Brushing your teeth is the foundation of good oral care and prevention. According to the American Dental Association (ADA), both electric and manual toothbrushes are effective at removing oral plaque that causes decay and disease. Let’s take a look at some the pro’s and con’s for both electric and manual toothbrushes.
• Thoroughly clean teeth with proper brushing technique. Brushing only takes 2 minutes and you can most definitely keep your teeth at a grade A+ level with a manual toothbrush.
• Multiple toothbrush styles, bristles, heads and colors to choose from. You have the ability to choose soft bristles if you have sensitive gums, and a smaller head if you have a smaller mouth. Some brands even make special prints on toothbrushes for children. Nevertheless, you’ll never be short of options with manual toothbrushes.
• Easy to travel with. All you need is a toothbrush case and you’re all set to go for your trip. No need to worry about batteries or charging outlets.
• No batteries or charging.
• Inexpensive and often free whenever you make a trip to your dentist. Keep in mind that you should ditch your toothbrush after about 3 months of use.
• More work.
• No timing. Manual toothbrushes require you to guess how long your brushing session will last (unless you set a two-minute timer).
• Easy to use. With a powered toothbrush, all you need to do is place the toothbrush at a 45° angle and let the toothbrush do all the work.
• Less work for better results. Studies have shown that electric toothbrushes do a better job of cleaning your mouth and removing plaque and gingivitis.
• More fun to use for children. Children like to take the easy way out on chores. If a child never brushes their teeth because they don’t want to, try having them use an electric toothbrush. It’s less work, it tickles their teeth, and the timer will let them know they’re all done! It’s a lot easier (and more fun).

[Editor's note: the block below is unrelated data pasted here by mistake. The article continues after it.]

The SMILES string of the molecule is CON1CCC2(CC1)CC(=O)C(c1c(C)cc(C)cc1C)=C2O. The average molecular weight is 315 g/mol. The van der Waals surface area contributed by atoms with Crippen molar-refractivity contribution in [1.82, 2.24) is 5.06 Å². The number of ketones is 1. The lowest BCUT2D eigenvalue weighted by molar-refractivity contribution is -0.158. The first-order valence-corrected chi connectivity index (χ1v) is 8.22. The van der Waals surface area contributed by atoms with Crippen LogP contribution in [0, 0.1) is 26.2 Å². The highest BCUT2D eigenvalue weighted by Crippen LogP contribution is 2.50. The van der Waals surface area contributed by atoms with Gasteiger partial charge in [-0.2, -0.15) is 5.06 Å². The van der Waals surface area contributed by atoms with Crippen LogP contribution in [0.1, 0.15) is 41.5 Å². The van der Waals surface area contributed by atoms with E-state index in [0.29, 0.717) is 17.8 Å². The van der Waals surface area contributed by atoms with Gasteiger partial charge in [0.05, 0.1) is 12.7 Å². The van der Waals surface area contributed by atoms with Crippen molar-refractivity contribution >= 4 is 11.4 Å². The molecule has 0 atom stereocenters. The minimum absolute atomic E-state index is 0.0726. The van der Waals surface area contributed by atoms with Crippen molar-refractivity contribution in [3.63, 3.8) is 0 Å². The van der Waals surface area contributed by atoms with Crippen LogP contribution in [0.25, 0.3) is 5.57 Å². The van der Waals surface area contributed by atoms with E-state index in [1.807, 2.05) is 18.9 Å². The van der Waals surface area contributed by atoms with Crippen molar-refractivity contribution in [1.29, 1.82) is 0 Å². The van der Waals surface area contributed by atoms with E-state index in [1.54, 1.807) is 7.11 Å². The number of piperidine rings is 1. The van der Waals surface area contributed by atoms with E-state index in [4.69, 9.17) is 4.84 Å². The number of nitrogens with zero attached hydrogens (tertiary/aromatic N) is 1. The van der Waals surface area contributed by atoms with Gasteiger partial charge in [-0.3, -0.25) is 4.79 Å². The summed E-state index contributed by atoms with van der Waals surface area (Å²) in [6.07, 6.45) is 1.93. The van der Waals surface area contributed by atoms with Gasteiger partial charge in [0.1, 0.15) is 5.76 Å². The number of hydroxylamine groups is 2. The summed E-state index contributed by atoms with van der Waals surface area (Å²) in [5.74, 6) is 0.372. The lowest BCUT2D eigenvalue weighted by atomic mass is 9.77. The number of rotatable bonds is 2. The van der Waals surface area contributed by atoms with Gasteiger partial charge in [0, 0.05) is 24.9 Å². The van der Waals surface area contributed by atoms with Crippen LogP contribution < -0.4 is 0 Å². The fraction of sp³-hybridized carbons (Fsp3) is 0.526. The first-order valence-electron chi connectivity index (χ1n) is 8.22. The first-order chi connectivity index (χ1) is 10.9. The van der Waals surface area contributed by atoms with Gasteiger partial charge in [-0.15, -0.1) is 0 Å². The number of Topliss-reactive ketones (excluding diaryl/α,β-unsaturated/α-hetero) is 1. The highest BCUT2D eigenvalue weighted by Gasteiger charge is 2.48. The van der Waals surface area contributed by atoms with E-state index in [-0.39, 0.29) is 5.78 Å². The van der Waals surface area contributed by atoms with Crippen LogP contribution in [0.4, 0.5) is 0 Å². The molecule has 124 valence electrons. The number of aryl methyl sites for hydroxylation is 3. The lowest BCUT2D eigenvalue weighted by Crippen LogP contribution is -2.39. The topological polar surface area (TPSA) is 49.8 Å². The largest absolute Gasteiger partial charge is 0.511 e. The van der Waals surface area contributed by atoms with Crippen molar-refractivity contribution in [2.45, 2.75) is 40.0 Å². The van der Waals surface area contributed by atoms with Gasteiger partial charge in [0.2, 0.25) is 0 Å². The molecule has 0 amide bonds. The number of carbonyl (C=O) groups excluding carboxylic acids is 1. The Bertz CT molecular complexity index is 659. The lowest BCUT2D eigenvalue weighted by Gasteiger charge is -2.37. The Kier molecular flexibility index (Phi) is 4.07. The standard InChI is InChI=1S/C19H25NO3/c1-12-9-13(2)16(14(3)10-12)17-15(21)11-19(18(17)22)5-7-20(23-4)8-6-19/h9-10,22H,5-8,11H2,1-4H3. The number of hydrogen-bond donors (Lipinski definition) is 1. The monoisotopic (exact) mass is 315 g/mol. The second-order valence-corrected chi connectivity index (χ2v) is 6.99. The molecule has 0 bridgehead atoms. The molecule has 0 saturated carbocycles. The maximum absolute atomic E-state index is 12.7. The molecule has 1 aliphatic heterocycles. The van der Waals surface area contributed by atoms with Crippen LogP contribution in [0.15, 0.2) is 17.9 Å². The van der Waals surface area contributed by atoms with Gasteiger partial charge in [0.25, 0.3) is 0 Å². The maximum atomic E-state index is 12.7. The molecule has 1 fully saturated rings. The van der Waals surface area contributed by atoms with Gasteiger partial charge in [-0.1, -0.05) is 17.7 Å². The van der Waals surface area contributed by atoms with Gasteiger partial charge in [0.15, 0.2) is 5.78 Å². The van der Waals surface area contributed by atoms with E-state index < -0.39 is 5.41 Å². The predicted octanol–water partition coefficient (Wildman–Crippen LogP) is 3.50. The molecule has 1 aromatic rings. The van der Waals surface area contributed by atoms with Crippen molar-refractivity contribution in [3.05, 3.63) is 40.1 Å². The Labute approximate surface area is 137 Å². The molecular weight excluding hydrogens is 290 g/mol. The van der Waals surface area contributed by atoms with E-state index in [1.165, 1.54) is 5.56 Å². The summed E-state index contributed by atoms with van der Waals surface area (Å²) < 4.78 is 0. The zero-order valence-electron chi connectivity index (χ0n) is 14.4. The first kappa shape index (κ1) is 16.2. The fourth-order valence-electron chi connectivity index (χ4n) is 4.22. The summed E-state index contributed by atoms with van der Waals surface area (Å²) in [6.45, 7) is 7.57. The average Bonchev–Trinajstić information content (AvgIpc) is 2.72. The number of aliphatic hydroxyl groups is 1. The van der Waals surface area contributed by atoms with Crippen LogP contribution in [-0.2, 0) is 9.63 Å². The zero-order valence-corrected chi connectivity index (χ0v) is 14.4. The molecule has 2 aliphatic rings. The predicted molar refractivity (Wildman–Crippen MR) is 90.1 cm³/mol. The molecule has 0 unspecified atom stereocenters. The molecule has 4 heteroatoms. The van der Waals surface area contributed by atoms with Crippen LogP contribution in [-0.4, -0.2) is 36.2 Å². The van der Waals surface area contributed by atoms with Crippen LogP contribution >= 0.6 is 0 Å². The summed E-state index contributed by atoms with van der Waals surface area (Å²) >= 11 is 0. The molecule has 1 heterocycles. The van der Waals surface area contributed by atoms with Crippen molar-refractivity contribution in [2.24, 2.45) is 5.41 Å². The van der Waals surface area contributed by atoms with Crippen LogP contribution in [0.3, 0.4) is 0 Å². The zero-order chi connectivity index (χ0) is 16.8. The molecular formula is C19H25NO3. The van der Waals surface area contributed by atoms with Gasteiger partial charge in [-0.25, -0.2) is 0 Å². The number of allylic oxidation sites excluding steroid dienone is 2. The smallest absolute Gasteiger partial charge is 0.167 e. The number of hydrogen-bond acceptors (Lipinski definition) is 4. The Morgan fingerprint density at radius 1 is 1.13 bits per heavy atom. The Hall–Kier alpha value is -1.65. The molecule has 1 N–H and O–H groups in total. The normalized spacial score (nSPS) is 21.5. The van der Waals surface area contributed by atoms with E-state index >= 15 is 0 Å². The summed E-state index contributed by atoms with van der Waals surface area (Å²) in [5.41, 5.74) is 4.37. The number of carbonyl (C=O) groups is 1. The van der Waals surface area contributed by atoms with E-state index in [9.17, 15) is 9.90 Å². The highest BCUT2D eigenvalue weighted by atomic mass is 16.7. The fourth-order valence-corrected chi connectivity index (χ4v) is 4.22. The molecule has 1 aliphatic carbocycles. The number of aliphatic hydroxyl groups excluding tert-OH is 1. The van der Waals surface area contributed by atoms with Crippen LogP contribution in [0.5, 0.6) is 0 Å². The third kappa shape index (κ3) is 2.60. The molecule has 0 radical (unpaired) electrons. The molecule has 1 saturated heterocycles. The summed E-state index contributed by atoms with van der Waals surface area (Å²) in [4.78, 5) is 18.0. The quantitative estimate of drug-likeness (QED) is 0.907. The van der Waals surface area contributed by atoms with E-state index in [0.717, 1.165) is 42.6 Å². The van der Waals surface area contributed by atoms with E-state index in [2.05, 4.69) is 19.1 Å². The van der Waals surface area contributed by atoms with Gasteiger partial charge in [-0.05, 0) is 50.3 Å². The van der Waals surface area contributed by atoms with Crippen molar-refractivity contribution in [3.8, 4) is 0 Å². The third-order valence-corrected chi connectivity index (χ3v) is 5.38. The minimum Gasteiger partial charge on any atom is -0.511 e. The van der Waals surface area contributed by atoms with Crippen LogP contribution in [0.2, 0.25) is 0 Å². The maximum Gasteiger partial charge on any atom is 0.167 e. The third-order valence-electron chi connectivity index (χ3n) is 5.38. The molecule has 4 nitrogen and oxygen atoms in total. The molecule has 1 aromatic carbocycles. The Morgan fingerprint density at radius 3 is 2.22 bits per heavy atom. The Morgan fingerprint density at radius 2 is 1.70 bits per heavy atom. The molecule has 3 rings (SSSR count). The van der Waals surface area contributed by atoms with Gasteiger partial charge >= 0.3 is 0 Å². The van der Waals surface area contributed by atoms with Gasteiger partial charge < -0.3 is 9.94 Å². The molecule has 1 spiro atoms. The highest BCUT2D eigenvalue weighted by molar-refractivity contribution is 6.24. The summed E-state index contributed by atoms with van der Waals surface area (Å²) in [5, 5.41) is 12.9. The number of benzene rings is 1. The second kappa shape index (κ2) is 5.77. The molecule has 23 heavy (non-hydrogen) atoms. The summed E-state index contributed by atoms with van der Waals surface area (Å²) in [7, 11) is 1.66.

• Built in timer. Electric toothbrushes use a built in timer that stops the toothbrush once two minutes are up; no more guessing!
• Charging. You’ll either have to charge your toothbrush or replace its batteries.
• Cost. Electric toothbrushes cost significantly more than a manual toothbrush. There are several types of powered toothbrushes but be prepared to pay more than you usually do.
• Not as easy to travel with. Traveling with an electric toothbrush can be a hassle. They are bulky and bringing a charger along doesn’t help with room constraints.
• Easy to break. Dropping your toothbrush can be fatal. You have to be more careful whenever using an electric toothbrush.
One last thing to point out: there have been a few studies that prove electric toothbrushes remove statistically significant more plaque compared to manual toothbrushes and are better at fighting gum disease. Despite the studies, your oral health will remain healthy (despite which type of toothbrush you use) as long as you consistently take care of your teeth. If you are on the fence of buying a powered toothbrush, talk to one of our dentists the next time you come in for a teeth cleaning.